Photography can be a lot of fun, but it's not quite so enjoyable once you've downloaded all your photos from your camera and you have to get on with the business of making them all look their best.
Because unless you're a really good or fortunate photographer, the shots you end up with never quite look as good as you expected, simply because a camera lens isn't as clever or sophisticated as the human eye. What you get is never quite what you see.
And so you have to spend ages with photo apps, touching up your shots and playing with filters until your pictures are ready to share with the world. It's time-consuming and often tedious, but a new app aims to change all that.
Photolemur is billed as the world's first fully automatic photo enhancement software. Powered by AI software, it aims to bridge the gap between what our eyes see and what our cameras take, and best of all there's almost no human involvement; you can dump a load of photos into it in one go, and leave it to get on with fixing them.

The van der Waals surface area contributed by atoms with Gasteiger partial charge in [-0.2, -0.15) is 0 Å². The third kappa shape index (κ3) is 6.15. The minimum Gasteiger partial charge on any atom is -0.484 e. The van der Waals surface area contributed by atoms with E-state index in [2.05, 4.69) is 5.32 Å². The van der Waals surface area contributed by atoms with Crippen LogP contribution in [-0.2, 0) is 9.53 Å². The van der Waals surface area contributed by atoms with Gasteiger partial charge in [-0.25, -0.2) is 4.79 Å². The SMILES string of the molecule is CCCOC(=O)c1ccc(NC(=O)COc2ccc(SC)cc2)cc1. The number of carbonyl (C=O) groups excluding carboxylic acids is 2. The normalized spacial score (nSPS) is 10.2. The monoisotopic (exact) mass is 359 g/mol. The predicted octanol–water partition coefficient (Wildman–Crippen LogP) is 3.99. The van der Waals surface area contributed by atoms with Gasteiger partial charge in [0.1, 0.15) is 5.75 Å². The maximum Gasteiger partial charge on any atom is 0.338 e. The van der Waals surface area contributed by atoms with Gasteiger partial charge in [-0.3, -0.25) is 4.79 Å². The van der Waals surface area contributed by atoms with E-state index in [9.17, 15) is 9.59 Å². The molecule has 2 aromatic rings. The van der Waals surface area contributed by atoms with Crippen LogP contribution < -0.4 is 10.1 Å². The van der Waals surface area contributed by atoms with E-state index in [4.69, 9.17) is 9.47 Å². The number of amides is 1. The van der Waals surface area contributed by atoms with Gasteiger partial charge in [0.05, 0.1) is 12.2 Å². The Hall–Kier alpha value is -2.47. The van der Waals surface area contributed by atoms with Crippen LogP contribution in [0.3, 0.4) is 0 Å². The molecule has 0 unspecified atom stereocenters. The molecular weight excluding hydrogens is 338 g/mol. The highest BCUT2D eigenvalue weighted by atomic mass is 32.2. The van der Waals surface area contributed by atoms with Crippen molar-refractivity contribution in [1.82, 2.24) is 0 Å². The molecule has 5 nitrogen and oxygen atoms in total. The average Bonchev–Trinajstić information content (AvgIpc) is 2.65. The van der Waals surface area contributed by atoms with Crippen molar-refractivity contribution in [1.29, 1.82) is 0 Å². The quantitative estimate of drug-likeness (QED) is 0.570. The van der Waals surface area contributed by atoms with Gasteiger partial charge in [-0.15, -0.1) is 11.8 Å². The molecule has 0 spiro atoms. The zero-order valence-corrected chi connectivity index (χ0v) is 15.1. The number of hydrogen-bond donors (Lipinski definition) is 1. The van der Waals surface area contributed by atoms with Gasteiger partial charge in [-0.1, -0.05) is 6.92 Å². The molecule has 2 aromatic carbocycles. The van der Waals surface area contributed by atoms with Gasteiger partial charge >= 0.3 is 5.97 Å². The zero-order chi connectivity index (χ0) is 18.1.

Its AI technology can recognise objects, faces, trees, sky, foliage and more, differentiate between landscapes, portraits and macro photos, and it'll apply just the right enhancements for each image. And it learns as it goes; every saved or shared photo gets added to a database of successful enhancements, and every one you discard goes into an unsuccessful database, so the more you use it, the more tailored to your tastes it becomes.
Photolemur can apply a range of fixes to your photos, including colour recovery, exposure compensation, smart dehaze, natural light correction, foliage enhancement and noise reduction; it'll even straighten horizons for you. It can also deal with RAW files directly, and its batch processing mode can cope with up to 40 photos in one go.
It's out on 17 December on Mac; it'll work as a standalone app or as an Apple photos extension. A Windows version is due early in 2017, with mobile, online and corporate versions to follow later in the year.
Photolemur will cost you just $29 if you pre-order by December 15; find out more here.